Wednesday, August 18, 2010

Finally time to post about the last few days and the Ore 2 Shore. Bad luck struck again in Michigan when I flatted about 3 miles into the 48 mile race last Saturday. A short rocky downhill was all that it took to puncture and make a hole big enough to let tire sealant spray out on every wheel revolution. It took me quite a bit longer than expected to get it fixed when you find a used CO2 cartridge in your seat bag and you have to beg for a pump or CO2 from another racer. Lesson learned...always repack your seat bag with new CO2 cartridges before each race!!! This had been the seat bag I used at the Lumberjack 100 when I ripped another tire apart. My bad!!! Here is the long version of my race. I started dead last in the field after my tire/CO2 issue, helped another fast racer(Chad Sova)a mile or less later up the course after he broke a chain. Since I was so graciously helped by a fellow WORS racer who stopped and gave me his CO2's, I repaid my good fortune by getting Chad going again. Dead last again with the broom wagon(ATV) waiting patiently for us as the rider of the ATV ate his lunch we final started to roll again on the course. It's amazing how many things you see when you don't have your head down going totally anaerobic. We had standing ovations through Ispheming and at every aid station for the first couple we had volunteers yelling for us to take their cups of water and/or fruit. I think that they were probably glad to know that the broom wagon/course sweep ATV was close behind us and they could pack it in and go home shortly after we passed. Sort of felt like a party in our back of the pack position with the racers who were having lots of fun from my observations. Our pace was good and the course very enjoyable from my new perspective being buried in the field. The only sketchy thing about starting dead last was the overtaking of the racers as we came though the pack at a faster pace. I went from 663rd or further back, since DNF's weren't listed in the results up to 192nd overall. On a few occasion my heart rate spiked, especially on the downhills as we tried to cautiously get by people. The knee deep lake we rode through in the first half of the course was a disaster as Chad and I both got drenched along with soaking a few innocent victims who became overly vocal towards us. Words that I won't type or say out-loud were yelled in our direction. The power-line hike-a-bike that I could see for a good distance before actually getting to it looked like rush hour in Chi-Town. People 3 to 4 wide pushing their bikes was an experience and somewhat relaxing as we marched in unison to the top only to find an ATV with ice cold Gatorade being handed out. It looked like a rest area, so we took advantage and re-hydrated with a cold one. From the top it was smoother sailing as we made our way towards the 510 Rd climb and hopefully my bottle hand-ups. Being way off pace because of the flat meant that my support may have left after waiting and not seeing me come through at my normal interval behind my faster Adventure 212/Specialized teammates. To my surprise, as the climb started they were still in position and hand-ups taken to get me to the finish. The climb was easier than I remember from past editions of this race when I had been only a week out from racing a 24 hour solo event. The last 21 miles we had rode the day before so no surprises were waiting on the course. I basically rode tempo in as Chad and I had separated at the bottom of the 510 climb when I had come up on one of my A212/Specialized teammates who had crashed. Just before the end with about 10 miles to go I helped out another friend from my hometown who needed a chain tool at one of the last aid stations. Once moving again I navigated the dreaded downhill sand pit and finished strong after the last section of pavement that takes you to the arena for the finish. No glory for this racer, but lots of fun and I did actually see Lake Superior for the first time from the posted overlook on the course. Usually at this overlook I'm riding with my head down on the handlebars trying to stay on someones wheel about to blow-up and you never notice the surrounding picturesque landscape that makes this event spectacular.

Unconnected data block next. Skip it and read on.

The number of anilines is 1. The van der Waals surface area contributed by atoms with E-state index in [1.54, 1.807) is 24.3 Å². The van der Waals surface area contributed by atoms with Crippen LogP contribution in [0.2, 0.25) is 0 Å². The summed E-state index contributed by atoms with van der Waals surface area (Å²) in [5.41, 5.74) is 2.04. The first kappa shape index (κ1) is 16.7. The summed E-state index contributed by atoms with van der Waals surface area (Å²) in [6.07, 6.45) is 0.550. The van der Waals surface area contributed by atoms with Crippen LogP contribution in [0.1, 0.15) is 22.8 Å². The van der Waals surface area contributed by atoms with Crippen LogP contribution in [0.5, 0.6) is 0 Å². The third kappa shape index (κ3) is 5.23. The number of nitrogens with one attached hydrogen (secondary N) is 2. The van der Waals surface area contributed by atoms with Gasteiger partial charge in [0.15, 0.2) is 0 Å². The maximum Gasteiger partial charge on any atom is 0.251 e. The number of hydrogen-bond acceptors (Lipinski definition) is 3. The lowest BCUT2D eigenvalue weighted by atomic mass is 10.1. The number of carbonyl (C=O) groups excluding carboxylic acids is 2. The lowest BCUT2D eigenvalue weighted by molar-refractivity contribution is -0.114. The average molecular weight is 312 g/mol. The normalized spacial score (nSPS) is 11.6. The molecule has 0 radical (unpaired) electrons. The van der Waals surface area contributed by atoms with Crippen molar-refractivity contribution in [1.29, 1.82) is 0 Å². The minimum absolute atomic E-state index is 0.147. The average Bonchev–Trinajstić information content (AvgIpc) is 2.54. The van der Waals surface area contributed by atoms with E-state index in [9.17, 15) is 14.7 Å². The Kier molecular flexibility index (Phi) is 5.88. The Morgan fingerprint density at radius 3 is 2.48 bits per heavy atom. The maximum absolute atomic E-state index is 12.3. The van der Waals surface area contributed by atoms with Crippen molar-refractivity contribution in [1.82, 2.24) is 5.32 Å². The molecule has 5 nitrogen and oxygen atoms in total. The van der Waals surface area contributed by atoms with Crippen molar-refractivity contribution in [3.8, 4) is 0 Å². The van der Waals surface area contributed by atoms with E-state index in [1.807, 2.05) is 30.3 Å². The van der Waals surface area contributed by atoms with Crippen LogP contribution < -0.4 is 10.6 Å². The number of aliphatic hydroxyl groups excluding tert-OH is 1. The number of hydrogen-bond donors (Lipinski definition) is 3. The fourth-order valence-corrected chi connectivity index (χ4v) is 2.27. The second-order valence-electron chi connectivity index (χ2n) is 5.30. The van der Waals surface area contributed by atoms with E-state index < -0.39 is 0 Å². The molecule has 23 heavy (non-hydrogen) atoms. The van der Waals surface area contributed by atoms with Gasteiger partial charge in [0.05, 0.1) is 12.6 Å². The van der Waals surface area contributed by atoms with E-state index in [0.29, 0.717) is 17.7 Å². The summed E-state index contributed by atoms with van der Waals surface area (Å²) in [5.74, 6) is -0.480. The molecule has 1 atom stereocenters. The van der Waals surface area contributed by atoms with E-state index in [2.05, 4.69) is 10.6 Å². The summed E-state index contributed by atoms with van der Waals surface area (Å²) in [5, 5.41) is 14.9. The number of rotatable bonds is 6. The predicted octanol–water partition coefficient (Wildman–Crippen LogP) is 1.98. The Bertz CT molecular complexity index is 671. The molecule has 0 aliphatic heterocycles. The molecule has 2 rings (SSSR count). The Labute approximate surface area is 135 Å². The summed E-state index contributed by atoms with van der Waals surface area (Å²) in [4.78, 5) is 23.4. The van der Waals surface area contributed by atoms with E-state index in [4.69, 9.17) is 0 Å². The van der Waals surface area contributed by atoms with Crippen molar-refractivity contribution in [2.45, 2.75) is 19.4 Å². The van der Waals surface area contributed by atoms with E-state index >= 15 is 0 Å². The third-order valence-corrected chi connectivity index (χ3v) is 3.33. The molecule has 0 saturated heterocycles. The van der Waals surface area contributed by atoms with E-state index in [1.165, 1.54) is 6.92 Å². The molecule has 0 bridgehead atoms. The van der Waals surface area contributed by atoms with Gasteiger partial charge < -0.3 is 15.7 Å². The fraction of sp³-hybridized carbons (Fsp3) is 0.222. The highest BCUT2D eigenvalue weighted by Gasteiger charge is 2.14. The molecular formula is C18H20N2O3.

Another great weekend with my team and friends who make mountain biking the sport it is. Thanks to Adventure 212 and Specialized for the great support again this season. Only 8 more race weekends in a row now before the next break in the schedule.

Moving forward to this past week it has been what I would label as a hyper week with no time to breath. Tuesday, Chris Peariso and I headed to De Pere at 6am to meet with the Specialized rep to road ride and meet about next years team plans. The road ride was great until the last few miles where I almost became a road cycling casualty when a delivery truck failed to stop coming out of a business parking lot. The driver looked right at us and proceeded to roll into the street and thankfully I accelerated and swerved along with Pete just in time to miss the large front bumper by about a foot or less to spare. The driver came to a screeching stop about 6 feet out into the road and I'm hoping that his close call with us will make him more aware in the near future when he's driving and sees cyclists on the road. Just hoping! After our heart stopping ride we re-fueled and Chris and I made our way to the Reforestation Camp in Suamico to ride the upcoming WORS course for this weekends race. Two good laps and we are both ready to have good races at an event that I enjoy being part of every year. After a long Pro-like riding day it was good to get home and have some play time with the family. My recovery ride Wednesday with my daughter included a stop for ice cream during our hour long spin which is why cycling is such a great activity to get your family and friends into. Pedal on...

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